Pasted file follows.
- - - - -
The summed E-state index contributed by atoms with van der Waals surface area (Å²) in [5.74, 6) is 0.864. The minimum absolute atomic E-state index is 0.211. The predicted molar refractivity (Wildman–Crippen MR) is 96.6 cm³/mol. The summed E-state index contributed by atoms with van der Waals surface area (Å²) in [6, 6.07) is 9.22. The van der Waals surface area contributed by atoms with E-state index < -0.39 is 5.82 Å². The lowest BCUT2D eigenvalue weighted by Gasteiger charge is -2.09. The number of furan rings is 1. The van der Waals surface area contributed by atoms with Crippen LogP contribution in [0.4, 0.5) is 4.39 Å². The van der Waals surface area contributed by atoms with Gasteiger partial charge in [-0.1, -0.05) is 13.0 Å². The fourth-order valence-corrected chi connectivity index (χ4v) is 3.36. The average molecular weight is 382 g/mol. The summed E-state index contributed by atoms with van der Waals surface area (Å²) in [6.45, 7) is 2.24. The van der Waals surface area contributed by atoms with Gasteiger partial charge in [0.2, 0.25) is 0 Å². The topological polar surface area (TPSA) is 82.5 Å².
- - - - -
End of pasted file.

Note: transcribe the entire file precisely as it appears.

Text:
The summed E-state index contributed by atoms with van der Waals surface area (Å²) in [5.74, 6) is 0.864. The minimum absolute atomic E-state index is 0.211. The predicted molar refractivity (Wildman–Crippen MR) is 96.6 cm³/mol. The summed E-state index contributed by atoms with van der Waals surface area (Å²) in [6, 6.07) is 9.22. The van der Waals surface area contributed by atoms with E-state index < -0.39 is 5.82 Å². The lowest BCUT2D eigenvalue weighted by Gasteiger charge is -2.09. The number of furan rings is 1. The van der Waals surface area contributed by atoms with Crippen LogP contribution in [0.4, 0.5) is 4.39 Å². The van der Waals surface area contributed by atoms with Gasteiger partial charge in [-0.1, -0.05) is 13.0 Å². The fourth-order valence-corrected chi connectivity index (χ4v) is 3.36. The average molecular weight is 382 g/mol. The summed E-state index contributed by atoms with van der Waals surface area (Å²) in [6.45, 7) is 2.24. The van der Waals surface area contributed by atoms with Gasteiger partial charge in [0.2, 0.25) is 0 Å². The topological polar surface area (TPSA) is 82.5 Å².